Greenland will grant new exploration licenses by the end of 2002 in a second licensing round after a failed attempt 10 years ago, hoping that future oil finds will make the island less dependent on the fishing industry and grants from the Danish state, under which it enjoys limited home rule.
"From what we know now, the regional geology allows the possibility of significant oil and gas accumulations," said Donald Gautier at U.S. Geological Survey. Exploration in the waters off the world's largest island is an expensive and complicated task due to the arctic climate and extreme water depths. But myths of the danger of floating icebergs are exaggerated, experts say. In 2000, 60 icebergs were towed away from a security zone around a drilling vessel, causing a one-day delay, while other technical problems postponed the drilling by 26 days.
Oil exploration in Greenland started in the 1970s and so far seven wells have been drilled compared to more than 3,000 in the North Sea. Two have proved the presence of hydrocarbons.
"We scent a broad interest among oil companies. People call and ask technical questions, but we do not dare to guess about the number of applications," said head of Greenland's bureau of minerals and petroleum, Hans Kristian Schoenwandt. Greenland's coming three to five year oil strategy is expected to be concluded early next year and will be based on the outcome of the licensing round. Statoil and Phillips are still looking at Greenland despite recent dry holes on Greenland's offshore Fylla and Sisimiut licenses, which were returned earlier this year. "Greenland is still interesting, but at present our plate is full," Statoil spokesman Kaj Nielsen said. Phillips, planning to merge with Conoco Oil later this year, declined to comment. BHP Billiton and Agip could join the party later. "It's still too speculative. A longer-term interest can quickly become an immediate interest," said spokesman Patrick Cassidy at BHP Billiton. "We expect that some companies will apply for two or three blocks. It would be possible for us to go in afterwards if one of the companies wants to reduce their stake," said a company spokesman at Agip.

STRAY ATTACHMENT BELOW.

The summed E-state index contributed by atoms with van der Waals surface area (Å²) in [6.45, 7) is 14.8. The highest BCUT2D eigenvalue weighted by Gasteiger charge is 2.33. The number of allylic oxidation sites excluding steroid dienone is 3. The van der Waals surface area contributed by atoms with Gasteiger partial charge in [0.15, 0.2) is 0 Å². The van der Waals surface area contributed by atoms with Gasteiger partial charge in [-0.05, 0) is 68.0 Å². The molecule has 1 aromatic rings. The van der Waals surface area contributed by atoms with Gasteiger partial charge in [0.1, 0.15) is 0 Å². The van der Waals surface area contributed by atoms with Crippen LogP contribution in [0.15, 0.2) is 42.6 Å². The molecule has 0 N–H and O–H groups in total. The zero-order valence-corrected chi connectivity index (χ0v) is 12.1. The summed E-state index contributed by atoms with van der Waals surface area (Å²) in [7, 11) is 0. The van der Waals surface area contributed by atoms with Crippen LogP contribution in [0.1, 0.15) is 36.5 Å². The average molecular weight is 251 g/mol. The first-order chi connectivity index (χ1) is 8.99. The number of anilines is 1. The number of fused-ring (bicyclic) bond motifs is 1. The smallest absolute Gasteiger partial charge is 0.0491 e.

Greenland is offering licenses in the area between latitudes 63 and 68 degrees north of the island's west coast and the deadline for applications is July 16.
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